Tuesday, February 07, 2006

US Economic Data Released, No One Understands It

The US Labor Department released its latest figures charting the state of the nation's economy. The Labor Department frequently releases data including the strength of the job markets, the Gross National Product, and net exports. Much of it is hard to understand for the average citizen, but this time, even the experts are confused. Whereas many economists frequently disagree about whether the numbers indicate strength or weakness in the US economy, this is the first time that economists couldn't understand it at all.

Professor Archibald Gray, professor of economics at Harvard University, is one of those baffled by the results. "I've gone over the report several times, including the indexes and appendix. I have consulted with the leading economists in both this country and throughout the world. And none of us have the slightest idea what it means. I mean, they said the stock structure index has increased fifteen points, and the deflation barometric curve has declined. I've never even heard of those."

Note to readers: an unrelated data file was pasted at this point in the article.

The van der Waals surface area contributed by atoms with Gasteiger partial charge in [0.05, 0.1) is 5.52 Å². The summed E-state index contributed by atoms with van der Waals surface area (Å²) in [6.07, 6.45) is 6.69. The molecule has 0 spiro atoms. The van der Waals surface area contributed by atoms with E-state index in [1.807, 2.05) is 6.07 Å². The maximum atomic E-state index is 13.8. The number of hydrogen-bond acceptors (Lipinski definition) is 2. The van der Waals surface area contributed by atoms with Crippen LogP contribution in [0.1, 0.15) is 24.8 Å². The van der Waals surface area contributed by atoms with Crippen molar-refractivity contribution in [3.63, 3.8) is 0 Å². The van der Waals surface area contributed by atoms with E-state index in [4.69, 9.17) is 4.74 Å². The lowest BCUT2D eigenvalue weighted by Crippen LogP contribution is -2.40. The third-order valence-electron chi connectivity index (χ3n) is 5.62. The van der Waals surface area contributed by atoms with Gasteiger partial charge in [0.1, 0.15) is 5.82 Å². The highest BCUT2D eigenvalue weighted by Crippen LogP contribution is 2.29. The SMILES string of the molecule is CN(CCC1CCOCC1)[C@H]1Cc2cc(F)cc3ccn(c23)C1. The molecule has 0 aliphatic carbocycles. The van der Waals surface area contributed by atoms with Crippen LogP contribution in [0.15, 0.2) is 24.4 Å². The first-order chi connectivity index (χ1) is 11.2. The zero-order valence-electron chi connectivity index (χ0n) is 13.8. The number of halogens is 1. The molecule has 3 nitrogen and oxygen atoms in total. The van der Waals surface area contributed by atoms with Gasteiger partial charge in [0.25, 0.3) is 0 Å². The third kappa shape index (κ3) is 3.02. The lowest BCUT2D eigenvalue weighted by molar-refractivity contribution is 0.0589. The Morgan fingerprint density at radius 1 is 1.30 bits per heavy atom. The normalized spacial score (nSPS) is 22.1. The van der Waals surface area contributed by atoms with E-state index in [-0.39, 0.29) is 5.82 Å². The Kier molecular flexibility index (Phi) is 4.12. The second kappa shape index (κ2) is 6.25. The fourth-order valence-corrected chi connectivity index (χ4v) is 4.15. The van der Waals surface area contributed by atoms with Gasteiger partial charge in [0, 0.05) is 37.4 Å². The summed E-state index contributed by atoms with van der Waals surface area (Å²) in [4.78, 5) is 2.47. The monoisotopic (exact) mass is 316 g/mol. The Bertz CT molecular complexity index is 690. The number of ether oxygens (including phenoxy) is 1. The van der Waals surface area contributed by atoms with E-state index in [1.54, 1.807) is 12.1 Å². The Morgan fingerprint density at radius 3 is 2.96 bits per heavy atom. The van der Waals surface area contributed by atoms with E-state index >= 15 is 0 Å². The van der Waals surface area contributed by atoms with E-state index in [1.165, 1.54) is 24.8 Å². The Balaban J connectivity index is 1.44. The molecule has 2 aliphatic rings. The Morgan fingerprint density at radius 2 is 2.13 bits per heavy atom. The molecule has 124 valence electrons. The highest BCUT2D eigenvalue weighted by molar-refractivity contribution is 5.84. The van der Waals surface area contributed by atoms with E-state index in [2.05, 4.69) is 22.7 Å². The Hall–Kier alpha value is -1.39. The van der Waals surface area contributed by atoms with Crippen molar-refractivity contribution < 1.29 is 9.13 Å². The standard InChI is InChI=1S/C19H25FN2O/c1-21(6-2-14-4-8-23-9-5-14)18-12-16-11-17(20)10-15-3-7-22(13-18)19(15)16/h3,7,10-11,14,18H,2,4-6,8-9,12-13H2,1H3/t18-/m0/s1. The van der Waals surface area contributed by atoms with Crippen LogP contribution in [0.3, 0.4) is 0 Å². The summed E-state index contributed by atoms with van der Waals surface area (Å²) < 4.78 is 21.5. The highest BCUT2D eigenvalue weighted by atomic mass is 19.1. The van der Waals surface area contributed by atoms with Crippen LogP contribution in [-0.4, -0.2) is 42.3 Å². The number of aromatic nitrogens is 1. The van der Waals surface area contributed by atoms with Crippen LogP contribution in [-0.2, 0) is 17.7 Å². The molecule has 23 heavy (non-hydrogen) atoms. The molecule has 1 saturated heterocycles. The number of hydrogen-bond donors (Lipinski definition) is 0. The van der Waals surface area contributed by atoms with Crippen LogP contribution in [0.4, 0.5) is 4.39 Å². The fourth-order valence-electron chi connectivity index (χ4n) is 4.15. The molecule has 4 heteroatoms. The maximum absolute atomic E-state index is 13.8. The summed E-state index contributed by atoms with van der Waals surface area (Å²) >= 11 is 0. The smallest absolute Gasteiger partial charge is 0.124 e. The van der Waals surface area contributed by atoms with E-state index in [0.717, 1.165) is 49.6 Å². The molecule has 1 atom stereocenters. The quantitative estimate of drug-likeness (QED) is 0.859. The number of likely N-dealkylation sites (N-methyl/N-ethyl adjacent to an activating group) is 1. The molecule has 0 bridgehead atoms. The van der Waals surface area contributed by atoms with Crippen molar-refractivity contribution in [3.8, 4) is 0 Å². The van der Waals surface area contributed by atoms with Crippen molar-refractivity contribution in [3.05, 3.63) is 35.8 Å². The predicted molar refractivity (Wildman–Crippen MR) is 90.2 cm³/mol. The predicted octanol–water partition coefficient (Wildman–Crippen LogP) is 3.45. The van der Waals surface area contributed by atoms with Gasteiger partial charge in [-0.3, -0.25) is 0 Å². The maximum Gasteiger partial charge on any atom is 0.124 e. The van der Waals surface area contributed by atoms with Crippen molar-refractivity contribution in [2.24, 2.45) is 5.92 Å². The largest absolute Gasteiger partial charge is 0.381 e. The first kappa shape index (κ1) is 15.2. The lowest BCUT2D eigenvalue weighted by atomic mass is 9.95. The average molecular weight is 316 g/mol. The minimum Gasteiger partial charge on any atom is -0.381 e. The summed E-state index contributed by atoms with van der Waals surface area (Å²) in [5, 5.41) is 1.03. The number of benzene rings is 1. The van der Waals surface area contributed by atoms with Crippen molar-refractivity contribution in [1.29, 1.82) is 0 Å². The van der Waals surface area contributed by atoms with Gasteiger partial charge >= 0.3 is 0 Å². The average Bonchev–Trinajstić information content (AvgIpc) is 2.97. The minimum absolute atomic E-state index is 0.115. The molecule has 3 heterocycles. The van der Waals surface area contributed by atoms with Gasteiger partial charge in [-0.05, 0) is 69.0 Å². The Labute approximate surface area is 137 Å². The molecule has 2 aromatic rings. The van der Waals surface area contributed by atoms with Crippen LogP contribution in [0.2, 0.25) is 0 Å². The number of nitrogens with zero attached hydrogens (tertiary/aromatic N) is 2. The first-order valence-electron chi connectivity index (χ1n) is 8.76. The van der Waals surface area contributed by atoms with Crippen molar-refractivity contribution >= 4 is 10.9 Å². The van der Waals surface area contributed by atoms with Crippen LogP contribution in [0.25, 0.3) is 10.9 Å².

The Federal Reserve invited several leading experts on macroeconomics and microeconomics to try to analyze the Labor Department's numbers. Yesterday, the head of the project announced their findings; nothing.

Stephen Owens stood before the reporters at a podium, flanked by hundreds of charts and graphs, and said, "We got jack. We found so many contradictions and confusing data that half of our team had to quit early from severe headaches. I'll admit, we've been through this sort of thing before. Usually, we can look at the numbers and make things up, but this time we're stumped."

The incident has caused sharp criticism and questioning of the entire field of economic forecasting. Many economists have announced their intention to retire and become television weather forecasters instead.

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